Discussion in 'Recumbents, Trikes and HPVs' started by YukonBoy, 21 Jul 2019.
When fitting new chains, how are you connecting them up?
Quick links that are supplied with the chain.
I always buy KMC chains, as they come with a quicklink included.
Kmc chains with supplied quicklink. Only had a quicklink fail once in many chains and many thousands of miles and that was on a new bike within a hundred miles so I strongly suspect some wrong-doing during initial installation at the factory (but not sure how it could be done wrong as it is stupidly simple to fit?)
Quick links although sometimes I call them Slow Links.
Also just use the chain splitter to re-join them on my 1/8th chains.
.....until exactly three weeks ago my ICE Adventure had approx. 2.5 x SRAM PC971 joined with three quicklinks.
Then, whilst climbing a steep hill, I changed down to the granny on the front, and heard a "zzzzping" before coming to a halt.
One of the quicklinks had come apart; I found one half on the road just behind me, but not the other. And to my dismay, the repair kit had neither a replacement quicklink, nor a chain splitter tool.
"Necessity is the mother of invention": a D-lock's steel cable (one end wrapped around the front derailleur post) acting as a tow rope makes the "walk of shame" home slightly less uncomfortable.
I had to clean the chain before refitting - I've also reduced the quicklink count to one. Oh, and there's a quicklink and a chain tool in the repair kit now........
I went to quick-links when I moved to 10-speed. However, I inadvertently shortened the current chain to the wrong half-link, thought soddit, and joined it the 'traditional' way (with care). It's lasted over 2000k so far.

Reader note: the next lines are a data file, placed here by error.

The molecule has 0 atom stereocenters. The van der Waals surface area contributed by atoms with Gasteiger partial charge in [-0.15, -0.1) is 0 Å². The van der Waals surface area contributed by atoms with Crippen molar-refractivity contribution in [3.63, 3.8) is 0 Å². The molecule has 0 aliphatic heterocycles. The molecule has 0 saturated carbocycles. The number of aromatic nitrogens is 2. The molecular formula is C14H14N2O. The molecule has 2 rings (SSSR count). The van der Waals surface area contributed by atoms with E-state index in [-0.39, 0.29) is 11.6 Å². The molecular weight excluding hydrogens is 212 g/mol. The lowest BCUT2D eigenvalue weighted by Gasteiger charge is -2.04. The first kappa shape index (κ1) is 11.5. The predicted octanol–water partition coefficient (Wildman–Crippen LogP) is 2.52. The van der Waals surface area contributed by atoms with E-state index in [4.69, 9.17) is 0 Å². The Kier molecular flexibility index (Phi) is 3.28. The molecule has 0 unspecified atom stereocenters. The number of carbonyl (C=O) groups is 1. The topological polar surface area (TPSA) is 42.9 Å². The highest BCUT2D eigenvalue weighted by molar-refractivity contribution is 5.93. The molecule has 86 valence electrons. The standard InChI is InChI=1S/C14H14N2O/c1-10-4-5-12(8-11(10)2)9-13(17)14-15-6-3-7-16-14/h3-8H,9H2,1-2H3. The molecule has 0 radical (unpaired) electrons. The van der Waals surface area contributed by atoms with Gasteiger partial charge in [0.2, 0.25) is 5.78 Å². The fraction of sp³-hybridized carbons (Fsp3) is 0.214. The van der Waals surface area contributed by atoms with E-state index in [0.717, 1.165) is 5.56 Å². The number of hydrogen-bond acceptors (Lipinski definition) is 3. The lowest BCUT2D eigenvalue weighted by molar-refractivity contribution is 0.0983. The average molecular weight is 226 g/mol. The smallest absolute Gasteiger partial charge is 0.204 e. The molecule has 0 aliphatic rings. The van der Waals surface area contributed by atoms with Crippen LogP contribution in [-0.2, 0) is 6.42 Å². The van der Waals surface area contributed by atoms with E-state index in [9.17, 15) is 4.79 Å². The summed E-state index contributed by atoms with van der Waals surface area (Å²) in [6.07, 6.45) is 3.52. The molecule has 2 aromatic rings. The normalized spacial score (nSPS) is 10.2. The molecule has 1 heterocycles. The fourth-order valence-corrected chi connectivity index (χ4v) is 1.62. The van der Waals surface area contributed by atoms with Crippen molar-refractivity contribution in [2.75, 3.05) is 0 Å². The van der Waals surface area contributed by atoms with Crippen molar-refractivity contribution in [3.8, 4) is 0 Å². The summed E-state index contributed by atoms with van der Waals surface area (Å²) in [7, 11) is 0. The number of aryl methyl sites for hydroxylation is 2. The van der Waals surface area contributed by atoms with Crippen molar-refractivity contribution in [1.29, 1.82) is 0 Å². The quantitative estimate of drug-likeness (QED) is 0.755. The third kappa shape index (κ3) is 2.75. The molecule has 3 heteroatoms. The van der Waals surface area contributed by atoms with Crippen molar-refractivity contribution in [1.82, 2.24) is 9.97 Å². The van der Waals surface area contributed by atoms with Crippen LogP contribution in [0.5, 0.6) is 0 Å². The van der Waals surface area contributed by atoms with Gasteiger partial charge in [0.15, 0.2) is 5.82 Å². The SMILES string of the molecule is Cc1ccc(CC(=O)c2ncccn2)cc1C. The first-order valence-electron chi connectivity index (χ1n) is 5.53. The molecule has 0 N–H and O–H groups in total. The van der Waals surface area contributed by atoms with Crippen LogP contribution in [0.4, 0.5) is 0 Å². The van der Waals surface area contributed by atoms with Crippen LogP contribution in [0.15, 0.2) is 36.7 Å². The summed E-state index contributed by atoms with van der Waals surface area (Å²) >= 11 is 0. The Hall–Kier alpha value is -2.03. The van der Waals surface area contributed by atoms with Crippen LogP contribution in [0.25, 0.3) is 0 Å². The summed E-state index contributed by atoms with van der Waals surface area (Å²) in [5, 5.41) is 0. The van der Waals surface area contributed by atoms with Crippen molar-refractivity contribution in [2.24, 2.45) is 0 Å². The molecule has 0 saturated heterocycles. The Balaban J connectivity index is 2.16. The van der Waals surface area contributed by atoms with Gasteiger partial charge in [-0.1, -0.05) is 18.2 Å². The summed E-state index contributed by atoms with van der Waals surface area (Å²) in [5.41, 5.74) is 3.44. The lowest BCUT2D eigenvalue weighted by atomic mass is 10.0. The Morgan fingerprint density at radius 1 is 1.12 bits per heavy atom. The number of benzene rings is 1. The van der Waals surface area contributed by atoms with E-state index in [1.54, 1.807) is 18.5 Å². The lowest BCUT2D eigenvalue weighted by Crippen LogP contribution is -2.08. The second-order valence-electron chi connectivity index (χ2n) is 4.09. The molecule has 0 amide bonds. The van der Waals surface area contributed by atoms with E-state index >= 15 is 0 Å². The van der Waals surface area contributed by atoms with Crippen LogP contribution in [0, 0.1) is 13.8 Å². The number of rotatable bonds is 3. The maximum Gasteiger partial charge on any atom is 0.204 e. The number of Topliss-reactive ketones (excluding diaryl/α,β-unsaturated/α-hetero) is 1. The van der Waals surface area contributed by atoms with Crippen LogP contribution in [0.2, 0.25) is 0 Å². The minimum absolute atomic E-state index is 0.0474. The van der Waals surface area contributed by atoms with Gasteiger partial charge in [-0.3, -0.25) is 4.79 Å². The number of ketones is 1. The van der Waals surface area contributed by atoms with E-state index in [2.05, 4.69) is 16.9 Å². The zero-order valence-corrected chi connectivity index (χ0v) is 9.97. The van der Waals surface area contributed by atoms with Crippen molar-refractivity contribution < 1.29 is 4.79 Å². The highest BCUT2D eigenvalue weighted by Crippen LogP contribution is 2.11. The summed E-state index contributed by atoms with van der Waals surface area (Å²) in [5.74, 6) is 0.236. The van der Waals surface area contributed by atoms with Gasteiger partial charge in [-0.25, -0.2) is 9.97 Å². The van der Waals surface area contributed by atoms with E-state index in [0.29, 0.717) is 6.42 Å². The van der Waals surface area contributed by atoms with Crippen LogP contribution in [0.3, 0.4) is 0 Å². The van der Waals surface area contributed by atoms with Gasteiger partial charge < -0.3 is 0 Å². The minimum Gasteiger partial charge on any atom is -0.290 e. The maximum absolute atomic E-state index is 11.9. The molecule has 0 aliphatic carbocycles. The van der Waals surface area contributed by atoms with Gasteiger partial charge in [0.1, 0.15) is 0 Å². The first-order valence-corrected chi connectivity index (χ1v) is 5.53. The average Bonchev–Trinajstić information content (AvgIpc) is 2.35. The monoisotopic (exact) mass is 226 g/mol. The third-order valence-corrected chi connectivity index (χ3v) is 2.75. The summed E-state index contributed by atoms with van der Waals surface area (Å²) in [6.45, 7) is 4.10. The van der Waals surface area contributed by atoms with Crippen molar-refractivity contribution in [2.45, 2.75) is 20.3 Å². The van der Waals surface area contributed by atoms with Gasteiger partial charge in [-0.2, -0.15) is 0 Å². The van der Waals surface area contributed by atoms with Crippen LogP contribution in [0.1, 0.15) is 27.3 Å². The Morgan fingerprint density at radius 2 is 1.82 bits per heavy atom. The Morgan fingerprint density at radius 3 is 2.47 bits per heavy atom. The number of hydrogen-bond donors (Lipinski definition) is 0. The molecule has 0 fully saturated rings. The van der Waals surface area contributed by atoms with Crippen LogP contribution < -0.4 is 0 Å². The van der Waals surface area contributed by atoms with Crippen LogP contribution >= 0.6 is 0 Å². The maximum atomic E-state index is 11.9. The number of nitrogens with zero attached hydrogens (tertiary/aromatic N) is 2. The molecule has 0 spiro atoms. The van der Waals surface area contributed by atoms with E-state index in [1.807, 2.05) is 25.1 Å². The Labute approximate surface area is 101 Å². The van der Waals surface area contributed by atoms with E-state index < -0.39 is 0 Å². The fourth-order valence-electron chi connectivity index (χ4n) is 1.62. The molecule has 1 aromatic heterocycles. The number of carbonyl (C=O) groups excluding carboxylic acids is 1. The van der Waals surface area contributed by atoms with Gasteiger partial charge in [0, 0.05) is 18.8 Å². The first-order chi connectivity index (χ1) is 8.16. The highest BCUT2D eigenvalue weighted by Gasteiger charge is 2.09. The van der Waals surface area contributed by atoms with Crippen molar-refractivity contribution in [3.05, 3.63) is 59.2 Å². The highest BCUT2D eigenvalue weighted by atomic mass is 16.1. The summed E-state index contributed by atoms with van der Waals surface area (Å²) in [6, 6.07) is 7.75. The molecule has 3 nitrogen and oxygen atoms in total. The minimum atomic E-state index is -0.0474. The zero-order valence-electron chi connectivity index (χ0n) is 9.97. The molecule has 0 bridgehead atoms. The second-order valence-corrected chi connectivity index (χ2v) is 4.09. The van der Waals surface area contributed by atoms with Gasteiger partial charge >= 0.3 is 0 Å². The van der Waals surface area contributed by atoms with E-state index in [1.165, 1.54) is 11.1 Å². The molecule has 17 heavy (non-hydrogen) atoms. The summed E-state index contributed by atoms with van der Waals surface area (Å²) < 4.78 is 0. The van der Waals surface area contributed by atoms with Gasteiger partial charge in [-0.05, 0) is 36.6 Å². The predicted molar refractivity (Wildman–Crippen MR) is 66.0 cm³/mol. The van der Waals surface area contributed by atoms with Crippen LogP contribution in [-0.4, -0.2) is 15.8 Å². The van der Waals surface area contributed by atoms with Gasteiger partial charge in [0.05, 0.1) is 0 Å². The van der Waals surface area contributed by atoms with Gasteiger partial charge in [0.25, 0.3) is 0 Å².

We join the chains with the chain link tool , no quick links as they are always the weak point .
Use F,S,A Chains they always come with a quick link,
Forget where, but recently read a thread about how modern ‘narrow gauge’ chains designed for blocks with more that 5 or 6 cogs cannot be safely connected with a chain tool. This is because they use a different style of riveting that is damaged by removing the rivet. Some can be ‘re-peened’ using a special tool, but you need to know which makes/models this is OK for.
Conclusion: the only safe method for 9 speed and up is to use quick links, (and don’t forget most of these are ‘one-shot’ only and should not be re-used).
An alternative, if you can find it, is to have your chain cut to length from a bulk reel (some bike shops can do this) and use just a single link.
<Safety note ends>
l saw that 9 speed shimano chains had a single use link , most 7 & 8 speed chains are okay to join with a chain link tool.
How often have you heard someone saying they need a fifteen foot chain though?
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